top of page
Третьяковская галерея
Vivarte Online / Fourth  part
at the State Tretyakov Gallery

The fourth part of the Vivarte Online project is dedicated to one of the central themes in the work of Mikhail Vrubel, which played a big role in his fate - the theme of the demon. A peculiar result of reflections on it is the work "Demon Defeated" (1902).

  "Demon Defeated" is a key work in the creative and earthly fate of Vrubel. Already contemporaries were amazed at what magical power this picture had over Vrubel. The artist continued to painfully work on the "Demon" even at the exhibition, rewriting it many times, losing his mind, unable to express the elusive beauty of the image. One of the reasons that the "Demon" was "spoiled" by the artist, contemporaries considered Vrubel's use of bronze powders. And indeed, the paints of the "Demon Defeated" shining with myriad shades of golden tone faded when the work moved from the artist's studio to the exhibition space and the lighting of the work changed dramatically. But it turns out that the colors themselves have retained their magical brilliance to this day. One has only to direct a beam of light at the picture at the right angle, and the canvas flares up with millions of colored shiny grains of sand - shades of gold. The wings of the Demon shimmer, flutter, live. This incredible life of Vrubel's form is most naturally described by resorting to musical analogies,  using the laws of music already in the twentieth century. The works of Vrubel, shown by Diaghilev at the exhibition of Russian art in Paris, made a strong impression on the French public with the shocking novelty of their form. Therefore, the choice of music by Darius Milhaud, one of the most unpredictable and shocking  French composers invited by S.P. Diaghilev to participate in the Russian Seasons (Irina Shumanova (Tretyakov Gallery)).

M. Vrubel, Downcast Demon, 1901. Sketch


M. Vrubel, Demon defeated, 1901-1902

Program 4 parts

Darius Milhaud (1892–1974)

Suite for violin, clarinet and piano

from music to Jean Anouilh's play Passenger Without Luggage, Op. 157b (1936)

I. Ouverture / Overture

II. Divertissement / Divertissement

III. Jeu / Game

IV. Introduction et final

The Suite from the Music to Jean Anouilh's Passenger Without Luggage , written by Milhaud in Paris in 1936, absorbed a wide variety of musical influences, from baroque and classicism to Latin American rhythms and jazz. In the Vivarte Online project, the suite is performed by brilliant musicians: the virtuoso violinist Graf Murzhi, one of the few concert clarinet soloists in the world Igor Fedorov, and the paradoxical pianist with a real gift for improvisation Andrey Gugnin.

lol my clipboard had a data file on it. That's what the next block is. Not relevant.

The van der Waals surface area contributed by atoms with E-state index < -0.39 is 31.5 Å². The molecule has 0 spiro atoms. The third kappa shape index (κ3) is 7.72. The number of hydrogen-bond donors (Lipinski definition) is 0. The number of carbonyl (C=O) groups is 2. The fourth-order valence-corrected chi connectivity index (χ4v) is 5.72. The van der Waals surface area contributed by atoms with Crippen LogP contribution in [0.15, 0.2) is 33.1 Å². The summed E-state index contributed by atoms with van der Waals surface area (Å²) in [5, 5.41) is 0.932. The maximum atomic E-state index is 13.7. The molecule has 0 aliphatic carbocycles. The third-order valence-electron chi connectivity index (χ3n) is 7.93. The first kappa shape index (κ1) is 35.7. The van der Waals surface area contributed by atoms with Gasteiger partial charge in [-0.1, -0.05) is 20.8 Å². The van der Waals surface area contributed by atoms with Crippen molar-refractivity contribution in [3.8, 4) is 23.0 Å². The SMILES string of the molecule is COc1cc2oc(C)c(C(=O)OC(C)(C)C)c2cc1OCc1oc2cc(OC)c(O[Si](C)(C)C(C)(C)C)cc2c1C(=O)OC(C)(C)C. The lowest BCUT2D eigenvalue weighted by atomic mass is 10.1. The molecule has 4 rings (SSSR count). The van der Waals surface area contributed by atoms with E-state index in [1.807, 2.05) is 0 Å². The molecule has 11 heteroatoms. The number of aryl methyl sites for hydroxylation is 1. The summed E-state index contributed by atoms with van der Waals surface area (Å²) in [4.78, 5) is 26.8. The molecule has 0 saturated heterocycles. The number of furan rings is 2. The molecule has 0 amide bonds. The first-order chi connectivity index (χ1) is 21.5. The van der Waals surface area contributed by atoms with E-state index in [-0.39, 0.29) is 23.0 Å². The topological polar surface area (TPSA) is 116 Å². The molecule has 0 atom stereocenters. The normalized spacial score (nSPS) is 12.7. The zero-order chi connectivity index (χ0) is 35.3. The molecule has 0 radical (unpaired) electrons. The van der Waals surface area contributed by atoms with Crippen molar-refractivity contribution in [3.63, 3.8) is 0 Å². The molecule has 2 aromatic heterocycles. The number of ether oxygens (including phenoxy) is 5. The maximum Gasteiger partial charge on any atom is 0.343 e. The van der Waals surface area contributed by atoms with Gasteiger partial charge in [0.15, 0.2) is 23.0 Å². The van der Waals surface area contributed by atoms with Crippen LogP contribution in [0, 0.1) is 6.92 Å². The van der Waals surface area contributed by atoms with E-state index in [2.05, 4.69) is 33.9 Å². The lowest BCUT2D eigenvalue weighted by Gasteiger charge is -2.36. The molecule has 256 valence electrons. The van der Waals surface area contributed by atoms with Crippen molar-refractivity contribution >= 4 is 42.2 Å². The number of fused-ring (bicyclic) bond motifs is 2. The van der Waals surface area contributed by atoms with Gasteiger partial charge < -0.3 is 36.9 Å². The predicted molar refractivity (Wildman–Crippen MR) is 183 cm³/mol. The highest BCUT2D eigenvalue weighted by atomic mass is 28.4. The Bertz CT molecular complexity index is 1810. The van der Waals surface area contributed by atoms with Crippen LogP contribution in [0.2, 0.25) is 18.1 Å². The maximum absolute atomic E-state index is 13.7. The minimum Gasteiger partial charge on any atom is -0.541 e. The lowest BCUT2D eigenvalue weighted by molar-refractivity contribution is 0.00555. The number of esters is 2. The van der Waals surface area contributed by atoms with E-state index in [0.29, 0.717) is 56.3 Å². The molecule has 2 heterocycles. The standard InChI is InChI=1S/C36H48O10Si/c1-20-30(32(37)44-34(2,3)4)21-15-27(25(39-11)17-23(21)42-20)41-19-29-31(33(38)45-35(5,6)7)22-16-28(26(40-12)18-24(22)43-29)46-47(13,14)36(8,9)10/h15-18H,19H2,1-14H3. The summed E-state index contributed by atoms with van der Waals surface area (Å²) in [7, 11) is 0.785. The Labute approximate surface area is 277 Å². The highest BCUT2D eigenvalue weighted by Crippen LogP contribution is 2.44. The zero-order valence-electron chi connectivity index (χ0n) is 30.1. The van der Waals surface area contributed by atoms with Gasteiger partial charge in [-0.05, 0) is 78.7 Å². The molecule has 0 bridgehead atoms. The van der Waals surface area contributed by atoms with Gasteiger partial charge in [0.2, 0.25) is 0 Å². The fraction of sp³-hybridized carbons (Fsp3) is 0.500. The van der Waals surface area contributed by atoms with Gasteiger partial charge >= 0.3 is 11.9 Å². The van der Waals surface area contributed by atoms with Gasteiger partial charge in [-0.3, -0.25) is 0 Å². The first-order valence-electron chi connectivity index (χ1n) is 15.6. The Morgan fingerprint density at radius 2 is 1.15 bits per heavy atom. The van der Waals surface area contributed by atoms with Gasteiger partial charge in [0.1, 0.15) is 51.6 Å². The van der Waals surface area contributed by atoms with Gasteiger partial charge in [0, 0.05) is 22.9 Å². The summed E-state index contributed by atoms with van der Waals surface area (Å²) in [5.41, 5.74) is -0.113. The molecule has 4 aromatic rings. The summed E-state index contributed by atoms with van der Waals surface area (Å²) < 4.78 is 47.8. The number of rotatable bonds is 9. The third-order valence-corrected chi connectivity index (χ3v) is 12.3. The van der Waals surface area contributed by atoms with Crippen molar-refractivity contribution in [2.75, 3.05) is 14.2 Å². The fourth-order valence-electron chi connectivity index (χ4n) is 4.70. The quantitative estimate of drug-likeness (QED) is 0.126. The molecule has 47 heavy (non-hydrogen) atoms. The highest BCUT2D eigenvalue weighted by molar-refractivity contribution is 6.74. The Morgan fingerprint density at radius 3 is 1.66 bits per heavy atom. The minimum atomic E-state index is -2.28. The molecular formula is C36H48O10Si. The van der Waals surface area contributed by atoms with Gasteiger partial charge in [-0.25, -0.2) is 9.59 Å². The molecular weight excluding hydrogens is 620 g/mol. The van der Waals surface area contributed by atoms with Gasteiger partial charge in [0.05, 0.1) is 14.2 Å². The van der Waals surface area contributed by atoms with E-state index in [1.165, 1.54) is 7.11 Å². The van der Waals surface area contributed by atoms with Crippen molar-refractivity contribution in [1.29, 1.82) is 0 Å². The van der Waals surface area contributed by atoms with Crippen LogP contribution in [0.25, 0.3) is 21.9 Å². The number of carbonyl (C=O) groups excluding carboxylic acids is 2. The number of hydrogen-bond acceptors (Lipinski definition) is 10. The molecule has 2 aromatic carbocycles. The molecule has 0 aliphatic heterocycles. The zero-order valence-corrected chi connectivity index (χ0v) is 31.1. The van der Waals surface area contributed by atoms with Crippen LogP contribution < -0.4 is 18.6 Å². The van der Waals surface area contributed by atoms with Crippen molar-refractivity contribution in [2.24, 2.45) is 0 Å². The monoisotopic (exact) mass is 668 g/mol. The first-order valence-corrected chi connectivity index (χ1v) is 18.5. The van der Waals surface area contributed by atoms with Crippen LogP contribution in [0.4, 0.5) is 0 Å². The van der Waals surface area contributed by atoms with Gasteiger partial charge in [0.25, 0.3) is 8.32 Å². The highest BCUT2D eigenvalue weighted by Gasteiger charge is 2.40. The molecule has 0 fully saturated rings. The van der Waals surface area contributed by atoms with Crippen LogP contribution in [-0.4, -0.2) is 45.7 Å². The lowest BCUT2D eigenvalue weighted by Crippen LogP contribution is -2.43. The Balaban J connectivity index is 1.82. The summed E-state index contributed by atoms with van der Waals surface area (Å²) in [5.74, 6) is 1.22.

Ludmila and Georges Pitoev in Passenger Without Baggage (Théâtre des Mathurins, 1937)


Poster for the play Passenger Without Baggage (Théâtre des Mathurins)

The representative of the French community of composers "Six", who advocated the national specifics of the musical language and simplicity as opposed to the radicalism of the avant-garde, Darius Milhaud loved to write music for theater and cinema. He did this extremely skillfully, avoiding primitive illustrativeness and fragmentation, which allowed him to compose small suites from large film and theater scores, which easily found a place in the concert repertoire. Among them there are also genuine masterpieces.

In the 1930s, Milhaud began to collaborate with the theater of Georges Pitoev, which opened in 1922 in Paris, a Russian and French actor and theater figure, born in Tiflis (Tbilisi) in an Armenian family, who was educated and began his career in St. Petersburg, and then successfully continued her in Europe. Miyo's wife Madeleine also played in the Pitoev Theater for some time. For this theatre, the composer wrote music for several plays, including Jean Anouilh's anti-war drama Passenger Without Luggage, dedicated to the tragic fate of the "unknown hero". The premiere of Anouilh's play with music by Milhaud in 1937 brought the playwright his first real success and fame. The plot of the play is based on real events from the life of a soldier Antelma Manzhin, who was seriously wounded at the front during the First World War and lost his memory. Milhaud uses a variety of sources of inspiration for the musical setting of the production, finding them both in the academic environment (baroque, classicism), and in folklore, and in the popular music of that time - Latin American rhythms and jazz. All of them are intertwined in a four-part suite composed of music for the play.


Commonwealth of Composers "Six", 1921 Le Groupe des six, 1921 painting by Jacques-Emile  Blanche.  Center: pianist Marcel Meyer. From bottom left to top: Germaine Taillefer, Darius Milhaud, Arthur Honegger, Louis Durey. Right: Francis Poulenc, Jean Cocteau and Georges Auric.

at the State Tretyakov Gallery

A fragment of the text about musical works was prepared by musicologist Tatyana Davydova.

bottom of page